Common servlet engine security hole exposed


News: Common servlet engine security hole exposed

  1. A Java Servlet Container cross-site scripting vulnerability has been discovered, that affects current and old versions of Tomcat, JRun, Websphere and Resin. The bug allows Javascript code to be embedded in a URL of a target servlet engine, which will result in the java script being executed within the users browser.

    Why would a user execute malicious code in his own browser?
    An excerpt from a Cert advisory on this bug explains it all:

    Many Internet web sites overlook the possibility that a client may send malicious data intended to be used only by itself. This is an easy mistake to make. After all, why would a user enter malicious code that only the user will see?

    However, this situation may occur when the client relies on an untrustworthy source of information when submitting a request. For example, an attacker may construct a malicious link such as

    <_A href=" mycomment=<SCRIPT>malicious code</SCRIPT>" > Click here</a>

    TSS Note: I put a "_" in front of the 'A' A so that doesn't convert this line into a real HTML link.

    When an unsuspecting user clicks on this link, the URL sent to includes the malicious code. If the web server sends a page back to the user including the value of mycomment, the malicious code may be executed unexpectedly on the client. This example also applies to untrusted links followed in email or newsgroup messages.

    Read Java servlet cross-site scripting vulnerability .
  2. There's a whole slew of similar problems. For instance, on a bulletin-board type system, user A can enter a message with hostile JavaScript. When user B reads the message, the hostile JavaScript is executed in their browser.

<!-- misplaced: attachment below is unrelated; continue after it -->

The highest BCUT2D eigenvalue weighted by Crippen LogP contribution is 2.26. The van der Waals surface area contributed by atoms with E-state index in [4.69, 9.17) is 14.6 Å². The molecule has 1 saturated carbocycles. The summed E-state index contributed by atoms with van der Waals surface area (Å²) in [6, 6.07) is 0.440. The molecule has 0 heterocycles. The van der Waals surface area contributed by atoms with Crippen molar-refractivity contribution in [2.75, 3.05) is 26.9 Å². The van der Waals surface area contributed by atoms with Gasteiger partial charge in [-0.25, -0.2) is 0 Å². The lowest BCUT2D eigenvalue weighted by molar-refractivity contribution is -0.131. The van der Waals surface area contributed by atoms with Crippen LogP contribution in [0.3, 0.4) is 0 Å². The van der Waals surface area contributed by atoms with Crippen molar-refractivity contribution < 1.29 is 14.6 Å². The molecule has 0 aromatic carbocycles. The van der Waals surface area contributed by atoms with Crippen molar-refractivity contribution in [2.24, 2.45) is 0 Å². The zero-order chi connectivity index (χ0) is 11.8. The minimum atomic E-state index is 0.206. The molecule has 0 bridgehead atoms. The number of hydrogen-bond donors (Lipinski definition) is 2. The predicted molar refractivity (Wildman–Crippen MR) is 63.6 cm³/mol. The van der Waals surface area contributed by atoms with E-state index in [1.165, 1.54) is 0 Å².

One of the problems here is using the JSP <%= %> directive (or <% out.println(...) %>). This sends raw characters straight to the client's web browser.

    My Tapestry framework filters all output by default, converting troublesome characters into escaped entities. Thus user B would be sent "&lt;script&gt; ..." and would see "<script> ...".
  3. Does this problem exist if you choose not to use the query string? Will it be a problem if the page submits hidden fields instead?
  4. It seems to me that there are situations where this could be a desired functionality and that it should be the application's responsibility to filter these types of input, not the container's. Am I interpretting this incorrectly?
  5. I think you are correct. If my application is expecting a parameter value, the application should know what range of values to expect and then filter them.
  6. This was posted as "cross-site scripting fix" on the Macromedia security bulletin site, and a fix was posted for all versions of JRun at the end of June:

    Macromedia Product Security Bulletin (MPSB01-06)